Article: Holy symbols

Like all religions, the Jain faith has holy symbols that remind believers of certain principles and traditions and help create a sense of identity based on shared beliefs and practices. Some symbols are also considered auspicious, bringing good fortune and warding off bad luck. Many of these are characteristic of wider Indian culture and are therefore also found in other religions that originated in India, such as Hinduism and Buddhism.

Each of the 24 Jinas has a particular emblem, used as a badge of identity along with a colour. Other traditional Jain sacred symbols include the svastika and the siddhacakra or navapada. Some of these are grouped together as the eight auspicious symbolsaṣṭa-mangala. More recent symbols of Jainism are the Jain flag and the contemporary Jain emblem.

The importance of dreams in wider Indian culture is reflected in Jain stories and legends in which dreams play a key role. Dreams in which events or items appear are often thought to predict the future or reveal hidden facts. Stories that involve dreaming of a lost image of a Jina are often associated with sacred places, which are also pilgrimage sites.

Not all holy symbols are visual or material. Mantras are holy syllables, words, or phrases that are repeated many times, either aloud or silently. Used to focus concentration in meditation, these religious formulas are considered holy and possessed of great spiritual power. This is why mantras are found so often written, painted, carved, embroidered and so on.

The principal Jain sects of Digambaras and Śvetāmbaras differ in their lists of both the eight auspicious symbols and of the emblems of the Jinas. There are also variations in the auspicious dreams in their different versions of certain key tales, such as the dreams seen by a woman pregnant with a Jina-to-be.

The auspicious symbols and practices are frequently found in the Jain religion. Symbols may be worshipped themselves or used in religious rites. Commonly used to decorate temples, ritual objects, clothing and other valued items, they feature in art of all kinds. To Jains the image of a holy symbol takes on some of the spiritual power of the symbol itself and is thus not merely a pretty picture.

Eight auspicious symbols

The eight auspicious symbols – aṣṭa-mangala – are often seen as freestanding metal objects in temples of the Digambara sect. Here, the symbols are lined up in the temple at Panjapattu in Tamil Nadu.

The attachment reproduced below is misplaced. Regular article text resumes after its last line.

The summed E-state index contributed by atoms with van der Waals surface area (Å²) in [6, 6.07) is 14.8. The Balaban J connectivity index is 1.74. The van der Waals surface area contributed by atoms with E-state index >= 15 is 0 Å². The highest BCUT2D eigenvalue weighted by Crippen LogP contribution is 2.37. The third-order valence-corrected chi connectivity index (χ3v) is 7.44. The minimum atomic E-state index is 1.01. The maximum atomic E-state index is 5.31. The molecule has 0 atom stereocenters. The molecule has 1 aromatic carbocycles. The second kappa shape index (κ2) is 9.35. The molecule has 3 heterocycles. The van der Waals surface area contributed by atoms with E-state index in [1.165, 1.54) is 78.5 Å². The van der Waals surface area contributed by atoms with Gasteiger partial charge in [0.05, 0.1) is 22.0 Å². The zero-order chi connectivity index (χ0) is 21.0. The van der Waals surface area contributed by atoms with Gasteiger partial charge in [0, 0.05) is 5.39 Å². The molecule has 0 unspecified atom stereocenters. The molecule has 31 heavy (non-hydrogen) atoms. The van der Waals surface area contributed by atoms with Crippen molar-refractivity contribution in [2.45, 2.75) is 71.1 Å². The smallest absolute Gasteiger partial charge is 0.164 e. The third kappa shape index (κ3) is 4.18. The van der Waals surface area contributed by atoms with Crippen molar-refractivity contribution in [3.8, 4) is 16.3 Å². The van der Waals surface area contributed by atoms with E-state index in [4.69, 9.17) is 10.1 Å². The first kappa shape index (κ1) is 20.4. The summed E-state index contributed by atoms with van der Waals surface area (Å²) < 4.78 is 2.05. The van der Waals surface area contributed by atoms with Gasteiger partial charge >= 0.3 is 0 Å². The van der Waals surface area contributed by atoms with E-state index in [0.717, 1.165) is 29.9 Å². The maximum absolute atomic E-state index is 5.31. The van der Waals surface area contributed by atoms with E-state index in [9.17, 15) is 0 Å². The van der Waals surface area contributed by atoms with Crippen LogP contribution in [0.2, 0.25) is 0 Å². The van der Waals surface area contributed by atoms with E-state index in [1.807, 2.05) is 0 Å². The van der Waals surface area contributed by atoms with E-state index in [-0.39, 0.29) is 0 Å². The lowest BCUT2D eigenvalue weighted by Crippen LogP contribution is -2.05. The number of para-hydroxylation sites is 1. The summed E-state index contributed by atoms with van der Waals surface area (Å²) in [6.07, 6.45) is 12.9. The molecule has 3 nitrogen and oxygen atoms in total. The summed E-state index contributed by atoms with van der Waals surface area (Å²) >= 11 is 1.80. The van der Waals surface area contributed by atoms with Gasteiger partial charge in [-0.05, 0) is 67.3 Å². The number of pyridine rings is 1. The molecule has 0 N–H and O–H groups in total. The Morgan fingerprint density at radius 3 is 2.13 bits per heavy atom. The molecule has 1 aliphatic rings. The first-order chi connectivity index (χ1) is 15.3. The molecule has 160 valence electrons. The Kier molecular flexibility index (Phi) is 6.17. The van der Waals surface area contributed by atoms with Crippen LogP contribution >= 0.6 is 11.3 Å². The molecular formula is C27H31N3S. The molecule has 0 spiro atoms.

Auspicious symbols in a Digambara temple
Image by Nalini Balbir © Nalini Balbir

The aṣṭa-mangala or ‘eight auspicious symbols’ is a collection of the most auspicious and most commonly used holy symbols in Jainism. The Digambaras and Śvetāmbaras have different lists but share the overall themes. These relate primarily either to royalty and status or to wealth, abundance or fertility.

Some symbols, such as the canopy or fly-whisk, are shorthand for royalty or high status in Indian art in general. These underline that the Jina or other holy figure is a spiritual prince, as worthy of honour as a worldly prince.

Eight auspicious symbols

Śvetāmbara list

Digambara list

1

svastika

gilded vase – bhṛngāra

2

śrīvatsa

fly-whisk – cāmara

3

nandyāvarta

banner – dhvaja

4

powder box or flask – vardhamānaka

fan – vyājana

5

throne – bhadrāsana

umbrella or canopy – chatra

6

full water-jug – kalaśa

seat of honour – supratiṣṭha

7

pair of fish – matsyayugma

full water-jug – kalaśa

8

mirror – darpaṇa

mirror – darpaṇa

Symbols of affluence and fertility, such as the full jug or pitcher, represent the notion of growth and development. These ideas are important in Jainism because Jains must travel their paths of spiritual progress alone, each one responsible only for his or her own soul. By moving through the cycle of rebirth over hundreds and thousands of lifetimes, a soul grows gradually purer, uncluttered by karma, and can eventually attain final emancipation.

Svastika, nandyāvarta and śrīvatsa

One of the eight auspicious symbols, the śrīvatsa is frequently found on the chest in images of Jinas.

Endless knot or śrīvatsa
Image by Rick J Pelleg © public domain

 Some of the eight auspicious symbols are also the badges of a few of the Jinas. As symbols first found in Indian civilisations going back thousands of years, these ancient icons have been widespread throughout wider Indian culture for a very long time. These symbols are thus significant in their own right and are found throughout Jain art and manuscripts as well as in temples, mendicant lodgings and so on.

The svastika or swastika is a cross with each of its four arms bent at a right angle and turned in a clockwise direction. Derived from a Sanskrit word meaning ‘well-being’ – svasti – the word itself connotes ‘good’ and ‘beneficial’. Considered highly lucky, the svastika sign has two main interpretations in Jainism. In the first, the svastika’s four arms correspond to the four possible states of existencegati – in the world of rebirth. In the second, the arms represent the fourfold Jain communitycaturvidha-sangha. The table provides details of these two readings.

Jain interpretations of the svastika

Four gatis

Fourfold community

heavenly being